Chilean Copper Mine Collapse
The Chilean mine collapse in which over 30 workers were trapped in Northern Chile is an example where knowing your audience is important when you have to pass the information of the collapse. The incident in question (Weik, 2010), “San José mine, a small copper operation in northern Chile owned by Minera San Esteban Primera, suffered a cave-in on August 5, leaving 33 workers trapped underground. Rescuers are drilling holes in an attempt to locate the workers, but there is no official confirmation whether they would be alive after four days with limited food, water and oxygen. A second cave-in on Saturday forced rescuers to suspend works for several hours. ...view middle of the document...
This may not be the time to share this information but it would be important for the family to know it is available and how to access the information. After the passing of the information initially it is important to follow up with the family to see if they have any needs that you may have available for them and give them an avenue to reach out to you in the event they have a question or request of you.
In passing news to the coworkers of the trapped miners it would be appropriate to get all the employees together either on or off-site to pass the news of the collapse and who is trapped and the efforts that are being made to rescue them. This message could be passed in a group setting by either the owner or public relations representative. The employees would also need access to counseling after an event such as this, to deal with the possible loss of friends and the possibility that it could have be them trapped in the collapsed mine. Just as with the family members it is important to follow up with the employees to ensure they are coping with the tragedy and understand what is going on with the rescue efforts. This may calm them to know that the company is doing everything they can to help those that are trapped and reassure them that if they were in the victims’ situation you would be doing the same for them.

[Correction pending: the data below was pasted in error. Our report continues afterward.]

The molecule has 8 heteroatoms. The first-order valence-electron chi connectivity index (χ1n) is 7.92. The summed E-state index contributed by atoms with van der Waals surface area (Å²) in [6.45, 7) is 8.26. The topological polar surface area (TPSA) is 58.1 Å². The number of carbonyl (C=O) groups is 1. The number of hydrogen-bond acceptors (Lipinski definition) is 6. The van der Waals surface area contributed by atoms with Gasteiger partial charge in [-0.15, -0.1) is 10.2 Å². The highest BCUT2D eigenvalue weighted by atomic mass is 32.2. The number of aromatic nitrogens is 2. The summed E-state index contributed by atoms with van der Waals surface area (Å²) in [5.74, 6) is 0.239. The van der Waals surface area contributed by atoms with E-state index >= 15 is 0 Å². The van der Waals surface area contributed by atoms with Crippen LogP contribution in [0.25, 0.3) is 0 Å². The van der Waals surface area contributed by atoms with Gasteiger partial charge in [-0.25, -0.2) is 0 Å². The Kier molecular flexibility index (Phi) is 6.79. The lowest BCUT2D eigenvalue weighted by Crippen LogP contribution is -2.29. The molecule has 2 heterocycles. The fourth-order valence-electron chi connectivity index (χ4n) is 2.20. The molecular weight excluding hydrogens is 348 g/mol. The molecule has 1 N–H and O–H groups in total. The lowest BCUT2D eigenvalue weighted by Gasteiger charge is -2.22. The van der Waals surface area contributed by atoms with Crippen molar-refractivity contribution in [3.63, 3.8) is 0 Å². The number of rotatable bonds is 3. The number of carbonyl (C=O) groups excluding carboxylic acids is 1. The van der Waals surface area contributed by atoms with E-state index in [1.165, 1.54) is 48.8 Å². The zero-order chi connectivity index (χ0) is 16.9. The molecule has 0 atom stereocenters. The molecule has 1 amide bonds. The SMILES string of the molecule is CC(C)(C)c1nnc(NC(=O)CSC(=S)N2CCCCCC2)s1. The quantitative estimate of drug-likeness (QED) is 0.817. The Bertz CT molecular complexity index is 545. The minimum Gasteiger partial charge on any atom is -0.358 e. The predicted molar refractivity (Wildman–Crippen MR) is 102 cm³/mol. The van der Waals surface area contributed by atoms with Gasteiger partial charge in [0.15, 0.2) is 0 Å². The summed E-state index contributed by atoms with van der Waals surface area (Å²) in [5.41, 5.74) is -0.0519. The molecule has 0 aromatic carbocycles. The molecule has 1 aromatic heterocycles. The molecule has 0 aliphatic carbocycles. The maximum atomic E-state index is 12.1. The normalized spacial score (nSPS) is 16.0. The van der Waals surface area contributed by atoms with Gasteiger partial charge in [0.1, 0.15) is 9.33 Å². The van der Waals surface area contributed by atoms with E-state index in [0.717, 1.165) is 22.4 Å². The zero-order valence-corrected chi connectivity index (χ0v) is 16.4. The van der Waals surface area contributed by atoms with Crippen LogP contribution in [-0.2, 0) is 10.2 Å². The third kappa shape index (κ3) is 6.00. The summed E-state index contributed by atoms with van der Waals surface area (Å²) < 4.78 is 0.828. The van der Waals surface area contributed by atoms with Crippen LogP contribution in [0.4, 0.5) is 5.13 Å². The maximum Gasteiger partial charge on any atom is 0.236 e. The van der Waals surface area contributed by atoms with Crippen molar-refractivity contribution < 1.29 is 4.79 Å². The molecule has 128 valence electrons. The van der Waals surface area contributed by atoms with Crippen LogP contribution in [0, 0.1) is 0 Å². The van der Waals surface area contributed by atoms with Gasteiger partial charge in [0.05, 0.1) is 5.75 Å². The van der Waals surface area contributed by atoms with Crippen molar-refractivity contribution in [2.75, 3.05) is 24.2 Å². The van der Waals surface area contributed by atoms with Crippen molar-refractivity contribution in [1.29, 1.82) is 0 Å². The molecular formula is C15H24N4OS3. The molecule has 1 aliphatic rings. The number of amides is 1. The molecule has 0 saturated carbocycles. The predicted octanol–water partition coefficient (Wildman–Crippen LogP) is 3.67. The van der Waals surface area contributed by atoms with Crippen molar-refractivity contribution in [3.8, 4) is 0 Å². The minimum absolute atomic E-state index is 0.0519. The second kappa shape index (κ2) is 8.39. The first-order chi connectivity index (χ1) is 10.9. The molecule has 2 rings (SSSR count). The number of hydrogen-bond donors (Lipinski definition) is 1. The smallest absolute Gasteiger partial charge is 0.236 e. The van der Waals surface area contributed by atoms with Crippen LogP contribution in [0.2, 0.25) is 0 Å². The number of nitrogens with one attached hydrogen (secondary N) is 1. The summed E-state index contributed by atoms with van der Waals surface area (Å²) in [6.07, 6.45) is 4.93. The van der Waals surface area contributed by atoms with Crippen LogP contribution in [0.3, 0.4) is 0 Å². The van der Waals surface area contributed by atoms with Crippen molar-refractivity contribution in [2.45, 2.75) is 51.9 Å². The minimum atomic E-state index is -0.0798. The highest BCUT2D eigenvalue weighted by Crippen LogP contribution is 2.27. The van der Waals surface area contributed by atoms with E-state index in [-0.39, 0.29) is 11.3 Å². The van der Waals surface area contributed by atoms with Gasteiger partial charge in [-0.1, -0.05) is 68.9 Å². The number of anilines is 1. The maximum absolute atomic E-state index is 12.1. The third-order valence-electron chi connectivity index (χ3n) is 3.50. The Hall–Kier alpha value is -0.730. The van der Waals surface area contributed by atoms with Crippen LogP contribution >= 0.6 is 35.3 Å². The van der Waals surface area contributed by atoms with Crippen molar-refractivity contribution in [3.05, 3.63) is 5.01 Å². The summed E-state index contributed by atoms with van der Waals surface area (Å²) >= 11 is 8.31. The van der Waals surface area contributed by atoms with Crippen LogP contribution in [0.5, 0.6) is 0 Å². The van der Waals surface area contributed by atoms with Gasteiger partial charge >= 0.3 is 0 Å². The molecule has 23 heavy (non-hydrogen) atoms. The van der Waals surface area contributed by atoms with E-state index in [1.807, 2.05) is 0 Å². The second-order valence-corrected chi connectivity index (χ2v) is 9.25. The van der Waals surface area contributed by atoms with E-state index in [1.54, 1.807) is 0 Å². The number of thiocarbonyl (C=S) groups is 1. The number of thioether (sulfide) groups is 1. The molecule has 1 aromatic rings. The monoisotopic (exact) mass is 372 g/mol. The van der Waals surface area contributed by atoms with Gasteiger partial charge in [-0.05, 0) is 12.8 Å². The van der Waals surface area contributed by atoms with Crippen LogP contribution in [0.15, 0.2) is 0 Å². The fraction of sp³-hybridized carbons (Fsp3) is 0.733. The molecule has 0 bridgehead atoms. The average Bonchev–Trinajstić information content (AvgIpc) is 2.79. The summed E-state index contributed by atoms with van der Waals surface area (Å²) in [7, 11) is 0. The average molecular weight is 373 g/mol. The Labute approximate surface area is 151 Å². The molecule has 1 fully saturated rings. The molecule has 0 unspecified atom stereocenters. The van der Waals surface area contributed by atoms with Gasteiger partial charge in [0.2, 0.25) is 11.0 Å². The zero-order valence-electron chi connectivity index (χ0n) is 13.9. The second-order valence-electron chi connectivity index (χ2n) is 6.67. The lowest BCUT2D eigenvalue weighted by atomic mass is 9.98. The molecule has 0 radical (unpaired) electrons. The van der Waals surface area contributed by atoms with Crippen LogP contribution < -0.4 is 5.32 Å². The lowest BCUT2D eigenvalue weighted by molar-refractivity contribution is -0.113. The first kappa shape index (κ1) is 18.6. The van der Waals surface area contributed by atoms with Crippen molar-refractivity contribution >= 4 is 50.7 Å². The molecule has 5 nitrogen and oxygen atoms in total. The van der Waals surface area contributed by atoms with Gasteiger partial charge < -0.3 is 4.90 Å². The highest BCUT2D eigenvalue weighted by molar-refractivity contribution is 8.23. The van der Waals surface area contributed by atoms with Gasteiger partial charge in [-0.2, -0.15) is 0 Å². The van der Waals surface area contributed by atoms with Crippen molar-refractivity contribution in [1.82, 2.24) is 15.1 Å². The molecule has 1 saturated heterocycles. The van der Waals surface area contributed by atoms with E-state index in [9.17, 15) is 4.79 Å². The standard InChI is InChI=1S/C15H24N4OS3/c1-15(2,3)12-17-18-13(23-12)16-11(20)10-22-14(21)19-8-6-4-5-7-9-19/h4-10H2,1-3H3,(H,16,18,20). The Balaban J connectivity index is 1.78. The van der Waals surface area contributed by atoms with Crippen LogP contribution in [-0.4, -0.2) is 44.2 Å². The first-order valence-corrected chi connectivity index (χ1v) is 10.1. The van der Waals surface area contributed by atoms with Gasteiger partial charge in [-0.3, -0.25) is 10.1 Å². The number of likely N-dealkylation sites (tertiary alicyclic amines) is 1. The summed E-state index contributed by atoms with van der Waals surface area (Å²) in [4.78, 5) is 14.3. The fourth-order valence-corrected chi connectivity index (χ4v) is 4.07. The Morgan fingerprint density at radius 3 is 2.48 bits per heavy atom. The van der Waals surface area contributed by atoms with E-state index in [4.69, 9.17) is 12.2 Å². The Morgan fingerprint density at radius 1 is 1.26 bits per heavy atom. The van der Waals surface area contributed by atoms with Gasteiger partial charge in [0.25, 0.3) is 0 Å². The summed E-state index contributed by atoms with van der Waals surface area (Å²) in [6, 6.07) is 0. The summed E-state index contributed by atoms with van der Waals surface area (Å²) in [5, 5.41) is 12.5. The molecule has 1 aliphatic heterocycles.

It is never good to be the bearer of bad news but if you do so with genuine compassion in the most private area available and are there to support after the information is accepted then you are doing it right and to the best of your ability. In the end all 33 of the miners were rescued after 69 days (Komnenic, 2013). This incident could have had much worse results which would have required the company to pass the worst news imaginable but with the steps above could have done so with dignity for all.
I am XXXXXXXXXX public relations officer of San Jose mine. As you already know we have had a great tragedy here at the mine today. Minera San Esteban Primera, all the officers of the San Jose mine and I are truly sorry this has occurred and are here to support you. You have been gathered here because you’re loved ones are those that have not been accounted for. What we know now is...